The present invention further comprehends a method of making the quadrature interferometer matrix illustrated in FIG. 5. The method includes the steps of maintaining longitudinally extending segments of the fibers in substantially parallel juxtaposition with one another. The first and second fibers 108, 110 are fused together toward a first end 124 of the longitudinally extending segments to form a first optical coupler 128. Similarly, the third and fourth fibers 112, 114 are fused together toward the first end 124 of the longitudinally extending segments to form the second optical coupler 130. In a similar manner, the first and third fibers are fused together to form a third optical coupler 132 and the second and fourth optical fibers are fused together to form a fourth optical coupler 134 at the second end 126 of the longitudinally extending segments.
The present invention comprehends that the first and second optical couplers 128, 130 may be formed simultaneously. It is also comprehended that the third and fourth optical couplers 132, 134 may be formed simultaneously. In one embodiment of the method of making the fiber interferometer matrix illustrated in FIG. 5, it is comprehended that the fibers may be maintained in axial tension during the fusing steps.
The two dimensional rectangular arrangement illustrated in FIG. 5 allows the four couplers to be configured within the passive quadrature demodulator matrix with minimal bends and minimal distance between the couplers. These properties are important for minimizing variations of the passive quadrature demodulator phase with temperature, polarization, and source wavelength. The fusion process was attractive for fabricating the interferometer because the process is relatively insensitive to temperature. It is envisioned that the fibers may be fused together and simultaneously drawn until the desired coupling ratio is achieved. In the preferred embodiment, the first and second couplers are fabricated simultaneously and then the third and fourth couplers are similarly fabricated. Using this technique, couplers have been manufactured with less than 5% loss in coupling ratios of 50% (plus or minus 10%). In one embodiment, the distance between the coupler pairs was on the order of three centimeters. The fiber optic interferometer may be packaged by epoxying the matrix illustrated in FIG. 5 to a quartz slab which is subsequently encapsulated in a 5 centimeter long quartz tube. The phase error of the couplers may be adjusted by slightly bending or tensioning the fibers as the epoxy is cured. The bending of the fibers in this manner enabled adjustment of the interferometer phase between the couplers without introducing sufficient birefringence to cause detrimental polarization effects.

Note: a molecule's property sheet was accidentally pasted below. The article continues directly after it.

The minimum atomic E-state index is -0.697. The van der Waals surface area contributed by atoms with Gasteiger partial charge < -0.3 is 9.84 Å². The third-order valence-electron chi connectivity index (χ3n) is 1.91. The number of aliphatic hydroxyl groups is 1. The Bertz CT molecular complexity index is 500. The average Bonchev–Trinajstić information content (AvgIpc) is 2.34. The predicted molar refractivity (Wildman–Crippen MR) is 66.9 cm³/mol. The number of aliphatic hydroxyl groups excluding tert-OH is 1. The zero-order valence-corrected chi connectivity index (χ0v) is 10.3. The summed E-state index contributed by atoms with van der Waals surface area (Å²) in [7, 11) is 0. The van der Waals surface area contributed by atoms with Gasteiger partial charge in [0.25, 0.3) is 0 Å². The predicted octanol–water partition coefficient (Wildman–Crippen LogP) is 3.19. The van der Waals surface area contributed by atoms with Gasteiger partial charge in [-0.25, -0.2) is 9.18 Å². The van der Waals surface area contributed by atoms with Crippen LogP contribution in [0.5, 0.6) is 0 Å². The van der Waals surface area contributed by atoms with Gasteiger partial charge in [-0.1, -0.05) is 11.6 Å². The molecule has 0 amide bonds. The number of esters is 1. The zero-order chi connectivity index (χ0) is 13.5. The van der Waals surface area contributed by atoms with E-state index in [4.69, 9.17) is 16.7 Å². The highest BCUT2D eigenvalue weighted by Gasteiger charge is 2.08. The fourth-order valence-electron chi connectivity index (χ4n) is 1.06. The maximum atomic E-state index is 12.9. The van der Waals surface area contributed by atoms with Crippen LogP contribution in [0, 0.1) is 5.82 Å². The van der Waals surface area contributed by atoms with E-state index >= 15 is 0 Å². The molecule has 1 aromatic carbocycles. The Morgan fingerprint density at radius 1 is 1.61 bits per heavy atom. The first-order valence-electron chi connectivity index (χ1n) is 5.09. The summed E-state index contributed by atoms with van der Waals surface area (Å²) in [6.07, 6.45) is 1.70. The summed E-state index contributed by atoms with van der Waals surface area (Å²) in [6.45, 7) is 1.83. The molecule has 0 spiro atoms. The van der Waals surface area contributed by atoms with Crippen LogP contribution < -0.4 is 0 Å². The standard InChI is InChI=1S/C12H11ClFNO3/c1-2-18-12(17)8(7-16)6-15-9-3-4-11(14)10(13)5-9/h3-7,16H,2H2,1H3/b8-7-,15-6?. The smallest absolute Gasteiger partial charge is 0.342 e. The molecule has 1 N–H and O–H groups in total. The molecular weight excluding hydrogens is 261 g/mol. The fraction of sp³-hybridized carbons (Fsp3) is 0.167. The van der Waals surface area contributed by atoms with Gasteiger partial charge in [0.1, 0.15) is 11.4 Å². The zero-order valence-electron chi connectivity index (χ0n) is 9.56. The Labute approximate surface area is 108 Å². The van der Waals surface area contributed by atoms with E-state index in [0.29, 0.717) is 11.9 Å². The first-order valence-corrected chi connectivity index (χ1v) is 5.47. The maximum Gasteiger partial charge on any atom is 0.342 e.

A strength of the subject interferometer matrix over a conventional homodyne approach is that it eliminates the need for a conventional dynamic phase tracker during operation. As previously discussed, a dynamic phase tracker adds to the electrical and mechanical complexity of the homodyne system and may lessen its reliability. Furthermore, since the subject development requires no phase tracker, the subject development is totally optical in the phase-coherent portion of the interferometer, thus offering the potential of remote optical sensing without the need for electrical power in the sensing region.
Although the invention has been described and illustrated in detail, it is to be clearly understood that the same is by way of illustration and example only, and is not to be taken by way of limitation; the spirit and scope of this invention being limited only by the terms of the appended claims.